Beginner’s Guide to Fluxbox Configuration

On any list of lightweight Linux window managers, you’ll find Fluxbox. Originally a fork of Blackbox, Flux is well known as a fast, light, highly configurable desktop. Unfortunately, Fluxbox’s emphasis on text files for nearly all configuration often acts as a roadblock for those first trying it out. There is a GUI which provides some of the basic config options, but the bulk of it (menus, colors, keybindings) is found in text files. In this article, we’ll go over most of Fluxbox’s config files and how to tweak them to your needs.

Since we’re focusing on configuration, the remainder of the article will assume you’ve already got Fluxbox installed. All examples and screenshots were done using Fluxbox 1.1.1 on Ubuntu 9.10.

Fluxconf

Fluxconf is the basic configuration utility for Fluxbox. It doesn’t really have much beyond the most basic config options. It likely came with your Fluxbox package and so should already be installed, and can be launched with the command:

fluxbox-fluxconf

Main Configuration

Much of the configuration you’re likely to want to do can be done in the file ~/.fluxbox/init file. Open it with the text editor of your choice, and you can set a wide variety of common options. Some of the more notable entries include:

  • session.menuFile: (location of the file containing the Fluxbox menu)
  • session.screen0.toolbar.widthPercent: (1 to 100, width of toolbar across screen))
  • session.screen0.toolbar.alpha: (0 to 255, transparency of toolbar. 255 is solid)
  • session.screen0.toolbar.autoHide: (true/false)
  • session.screen0.toolbar.tools: (items to include in the toolbar, more detail in next section)
  • session.screen0.menu.alpha: (0 to 255, transparency of menu. 255 is solid)
  • session.screen0.workspaces: (number of workspaces or “virtual desktops”)

Wallpaper

Setting a persistent wallpaper in Fluxbox can be surprisingly complex. There are various options to various programs that can all be used to set the wallpaper, either temporarily or permanently. For this reason, instead of going into all the complexities here, I’ll let the Fluxbox developers explain it in their own words. They have a guide here that will explain the hows and whys in detail.

Menu Editing

Fortunately, one of the more tedious aspects of configuration, menu editing, has a nice, functional GUI. The program fluxmenu, also bundled with your average Fluxbox package, does a good job of handling your menu needs.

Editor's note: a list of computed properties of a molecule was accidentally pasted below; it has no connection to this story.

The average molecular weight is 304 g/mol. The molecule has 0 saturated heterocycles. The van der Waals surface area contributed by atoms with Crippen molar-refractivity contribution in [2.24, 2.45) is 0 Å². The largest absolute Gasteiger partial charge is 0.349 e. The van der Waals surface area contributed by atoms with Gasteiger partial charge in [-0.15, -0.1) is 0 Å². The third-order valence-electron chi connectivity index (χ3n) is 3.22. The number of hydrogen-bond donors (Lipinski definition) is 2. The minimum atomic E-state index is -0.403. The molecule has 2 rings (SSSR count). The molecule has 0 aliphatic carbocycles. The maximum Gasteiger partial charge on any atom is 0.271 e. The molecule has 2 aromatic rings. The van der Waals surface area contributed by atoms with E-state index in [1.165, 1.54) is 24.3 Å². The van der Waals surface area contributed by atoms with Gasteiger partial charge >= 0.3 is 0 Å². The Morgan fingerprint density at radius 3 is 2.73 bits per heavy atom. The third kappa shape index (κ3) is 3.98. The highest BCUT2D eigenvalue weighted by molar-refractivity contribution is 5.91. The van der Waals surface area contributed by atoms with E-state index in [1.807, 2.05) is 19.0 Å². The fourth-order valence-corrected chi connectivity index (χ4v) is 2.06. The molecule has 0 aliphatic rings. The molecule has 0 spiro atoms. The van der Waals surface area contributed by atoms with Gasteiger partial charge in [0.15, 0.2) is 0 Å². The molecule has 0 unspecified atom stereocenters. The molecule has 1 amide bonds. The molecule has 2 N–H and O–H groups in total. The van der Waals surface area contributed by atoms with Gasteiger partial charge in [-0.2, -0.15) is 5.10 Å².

fluxbox-fluxmenu

If, for whatever reason, fluxmenu doesn’t do the job, you can edit the file ~/.fluxbox/menu by hand. Also, make sure you update the ~/fluxbox/init file to point to your custom menu file as described in the Main Configuration section of this guide.

Mouse and Keyboard Bindings

You’ll find keyboard and mouse config in the file ~/.fluxbox/keys. If, like me, you’re used to scrolling the mouse in the opposite direction to move between workspaces, you’ll find that under OnDesktop Mouse4 and OnDesktop Mouse5 near the top of the config file.

Fluxbox names some of the keys in a way that might not be obvious at first. If you find yourself confused by Mod1 and Mod4, here are the keys to which they map:

  • Mod1 = Alt
  • Mod4 = Windows (aka Super) key

Transparency

You may have set some of the transparency options in the init file in a previous section. You may also have noticed that those transparencies may not have taken effect. Fluxbox, by default, does not have full compositing capabilities on its own, but you can get it through xcompmgr. They’ve created a guide located here with all the steps necessary to get xcompmgr and Fluxbox to play happily together. I’ve had mixed results getting this to work with various hardware and software combinations, so your mileage may vary.

6 comments

  1. I love fluxbox, and I really wish that I had a config list like this when I first got started using it years ago.

    At least with the debian distributions, they seem to work well if you only list a mod key for a keyboard mapping. For example, using windows (mod4) to open the main menu at any time.

  2. This seems extremely perfunctory. Giving a link instead of explaining how to set a background? Here you go:
    Open synaptic
    install Eterm
    In your favorite text editoropen the file ~/.fluxbox/init
    Find this line: session.screen0.rootCommand:
    Then type in this at the end of that line: Esetroot /path/to/your/file.jpg
    Done.
    Yes, you can make it more complicated, but it’s just that easy.
    You can also put the command in your .xinitrc file, but that’s probably not for the Ubuntu crowd.
    Fluxbox is the best, and I daresay it deserves a better article. It is especially well suited to small screens, which are so popular on netbooks, etc., because you can put the toolbar on top of everything and then maximize a window and not lose any space to panels or whatnot. Ah, I could go on and on. Don’t mean to be crabby, but you really just scratched the surface, and I don’t know if that’s much of a sales job.

  3. Some of the more common options handled by the init file (like toolbar and slit options, among others) can also be changed quickly directly from the menu by choosing (main menu)->Configuration->(various options) (unless of course you’ve modified your menu to not include the items under Configuration). For instance, the toolbar width and transparency can be increased by right clicking and decreased by left clicking their respective menu items.

  4. Fortunately, Fluxbox strong focus on text files for all configuration options makes it a dream to configure. In many cases, after saving your edits in the configuration file changes in behaviour are available immediately in the environment! Fantastic!

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